Know No Fear; The Battle of Calth by Dan Abnett. Book reviewComments Off
Reviewed by Steve Dean
This one is by Dan Abnett, so it’s obviously very good.
What? Okay, I’ll make it a bit longer.
Roboute Gulliman, primarch of the Ultramarines, goes to Calth to meet up with his brother Lorgar, big cheese of the Word Bearers legion. The planet and its surroundings are crammed with military personnel and hardware, ready for a fight against a swarm of orksies.
Unknown to the Ultramarines, the Horus Heresy is in full swing, and Lorgar is actually there to settle an old score with Gulliman. The Ultramarines are taken completely by surprise in every field as the Word Bearers begin their process of total annihilation.
It’s the descriptions of the opening few hours, the unrelenting one sided battle, that show Mr Abnett’s genius for this sort of work. The scene where a kilometres long space ship falls slowly backwards through the atmosphere and crashes into the planet is particularly superb. The rest of the novel keeps up this high standard. Plotting, characterisation and pacing are all perfect. Regular readers will know my opinion of the Horus Heresy thread, but this novel is not to be missed.
If there wasn’t such snobbery and prejudice against genre novels, this one would be a candidate for a major award. This is literary entertainment at its very best. If you have to sell some other books to buy this one, do it.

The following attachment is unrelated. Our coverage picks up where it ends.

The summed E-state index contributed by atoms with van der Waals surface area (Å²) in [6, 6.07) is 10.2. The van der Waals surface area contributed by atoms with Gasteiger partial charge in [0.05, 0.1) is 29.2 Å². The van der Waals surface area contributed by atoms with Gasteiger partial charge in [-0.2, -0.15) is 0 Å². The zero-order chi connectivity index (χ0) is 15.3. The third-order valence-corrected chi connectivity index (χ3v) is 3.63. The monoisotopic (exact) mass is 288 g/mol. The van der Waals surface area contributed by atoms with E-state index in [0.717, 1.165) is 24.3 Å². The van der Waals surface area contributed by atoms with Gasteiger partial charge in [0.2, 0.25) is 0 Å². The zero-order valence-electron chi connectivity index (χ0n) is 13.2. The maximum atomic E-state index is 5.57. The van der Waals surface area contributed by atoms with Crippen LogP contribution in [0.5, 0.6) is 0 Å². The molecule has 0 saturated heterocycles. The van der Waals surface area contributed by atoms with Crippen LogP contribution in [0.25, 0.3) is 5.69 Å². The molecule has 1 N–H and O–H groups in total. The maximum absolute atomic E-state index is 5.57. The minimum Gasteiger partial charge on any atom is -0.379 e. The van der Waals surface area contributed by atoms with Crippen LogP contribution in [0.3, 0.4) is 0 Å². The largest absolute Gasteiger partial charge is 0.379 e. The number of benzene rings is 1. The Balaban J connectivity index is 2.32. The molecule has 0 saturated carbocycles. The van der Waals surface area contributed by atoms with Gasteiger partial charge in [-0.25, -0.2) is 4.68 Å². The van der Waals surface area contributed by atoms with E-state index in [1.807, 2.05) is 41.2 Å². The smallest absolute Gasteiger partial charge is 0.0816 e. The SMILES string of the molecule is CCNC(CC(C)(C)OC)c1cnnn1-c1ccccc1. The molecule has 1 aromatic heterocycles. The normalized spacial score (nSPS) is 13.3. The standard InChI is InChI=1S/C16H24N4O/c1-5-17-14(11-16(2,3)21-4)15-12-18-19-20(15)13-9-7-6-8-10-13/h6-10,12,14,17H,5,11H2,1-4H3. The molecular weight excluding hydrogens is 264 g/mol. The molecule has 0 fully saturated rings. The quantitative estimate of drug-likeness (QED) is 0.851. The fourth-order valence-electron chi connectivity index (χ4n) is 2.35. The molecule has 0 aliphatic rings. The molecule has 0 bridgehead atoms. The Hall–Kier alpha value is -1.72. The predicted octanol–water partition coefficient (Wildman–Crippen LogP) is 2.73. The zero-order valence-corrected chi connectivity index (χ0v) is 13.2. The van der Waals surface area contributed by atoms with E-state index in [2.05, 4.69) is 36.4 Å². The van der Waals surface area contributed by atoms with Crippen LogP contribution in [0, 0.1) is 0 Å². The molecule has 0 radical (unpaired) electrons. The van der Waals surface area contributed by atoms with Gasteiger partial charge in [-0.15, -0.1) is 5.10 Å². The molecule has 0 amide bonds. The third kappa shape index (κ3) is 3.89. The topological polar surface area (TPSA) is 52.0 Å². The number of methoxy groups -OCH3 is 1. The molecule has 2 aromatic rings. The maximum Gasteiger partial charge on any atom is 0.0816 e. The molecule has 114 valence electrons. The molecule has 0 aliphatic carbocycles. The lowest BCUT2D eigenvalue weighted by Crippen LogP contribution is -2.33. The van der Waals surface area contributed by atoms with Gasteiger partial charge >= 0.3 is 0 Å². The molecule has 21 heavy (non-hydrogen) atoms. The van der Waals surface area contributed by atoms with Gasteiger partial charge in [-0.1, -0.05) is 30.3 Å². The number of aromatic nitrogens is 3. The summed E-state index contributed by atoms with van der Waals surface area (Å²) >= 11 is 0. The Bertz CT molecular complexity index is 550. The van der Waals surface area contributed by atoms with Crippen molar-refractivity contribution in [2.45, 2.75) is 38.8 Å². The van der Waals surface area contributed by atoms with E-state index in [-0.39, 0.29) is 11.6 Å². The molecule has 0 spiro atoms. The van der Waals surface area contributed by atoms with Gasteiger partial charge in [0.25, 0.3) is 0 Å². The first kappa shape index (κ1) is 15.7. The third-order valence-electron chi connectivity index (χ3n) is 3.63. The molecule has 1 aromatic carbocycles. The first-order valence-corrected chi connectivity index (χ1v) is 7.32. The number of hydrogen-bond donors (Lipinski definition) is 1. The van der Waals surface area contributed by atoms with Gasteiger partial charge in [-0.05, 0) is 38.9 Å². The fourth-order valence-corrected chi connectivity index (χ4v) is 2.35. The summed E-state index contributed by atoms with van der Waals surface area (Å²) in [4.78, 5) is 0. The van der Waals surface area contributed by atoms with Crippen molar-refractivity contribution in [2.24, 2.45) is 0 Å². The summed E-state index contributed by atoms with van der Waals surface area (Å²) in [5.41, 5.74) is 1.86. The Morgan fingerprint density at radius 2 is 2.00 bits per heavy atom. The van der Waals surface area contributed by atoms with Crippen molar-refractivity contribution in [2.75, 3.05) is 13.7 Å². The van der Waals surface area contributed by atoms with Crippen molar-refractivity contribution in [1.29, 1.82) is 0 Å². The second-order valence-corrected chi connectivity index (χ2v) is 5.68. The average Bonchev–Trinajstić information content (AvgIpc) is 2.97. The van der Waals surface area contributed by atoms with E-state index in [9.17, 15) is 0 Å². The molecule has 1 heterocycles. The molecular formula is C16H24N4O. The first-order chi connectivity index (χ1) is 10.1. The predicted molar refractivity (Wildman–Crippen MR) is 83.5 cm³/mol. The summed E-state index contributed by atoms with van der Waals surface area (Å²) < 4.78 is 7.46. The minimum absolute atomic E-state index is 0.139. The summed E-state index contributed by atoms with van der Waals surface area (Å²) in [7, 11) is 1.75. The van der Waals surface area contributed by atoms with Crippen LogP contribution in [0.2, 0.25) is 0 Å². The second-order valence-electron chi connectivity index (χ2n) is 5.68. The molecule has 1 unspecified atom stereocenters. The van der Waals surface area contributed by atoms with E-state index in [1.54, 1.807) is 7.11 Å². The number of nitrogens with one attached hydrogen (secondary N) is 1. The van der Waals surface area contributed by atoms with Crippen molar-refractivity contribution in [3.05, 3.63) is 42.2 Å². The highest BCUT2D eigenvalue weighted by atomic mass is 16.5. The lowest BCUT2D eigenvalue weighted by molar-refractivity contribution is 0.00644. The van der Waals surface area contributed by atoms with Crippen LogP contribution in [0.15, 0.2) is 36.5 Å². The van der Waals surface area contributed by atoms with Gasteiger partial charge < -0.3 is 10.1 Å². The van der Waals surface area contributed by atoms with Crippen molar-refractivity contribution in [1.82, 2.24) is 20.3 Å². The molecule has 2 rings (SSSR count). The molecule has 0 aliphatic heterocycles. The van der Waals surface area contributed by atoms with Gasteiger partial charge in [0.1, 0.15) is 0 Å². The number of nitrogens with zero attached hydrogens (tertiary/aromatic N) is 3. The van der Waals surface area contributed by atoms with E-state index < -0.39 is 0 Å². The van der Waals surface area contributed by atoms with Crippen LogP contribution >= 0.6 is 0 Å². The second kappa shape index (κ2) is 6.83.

Warhammer 40,000: Thorn and Talon by Dan Abnett. Audio Book reviewComments Off
Reviewed by Steve Dean
A two CD set this time around, with a running time of 132 minutes, consisting of three dramatised short stories. There are five voice actors; Gareth Armstrong, Jonathan Keeble, Rupert Degas, Jane Collingwood and Lisa Coleman. There’s dramatic music of course and some relevant sound effects. Overall, it’s performed pretty well.
‘Master Imus’s Transgression’ is the story of the eponymous accountant giving himself up to Inquisitor Eisenhorn, confessing he has found the Number of Chaos. Most of the action takes place off camera, and the story is about as exiting as you would expect from an accountancy tale.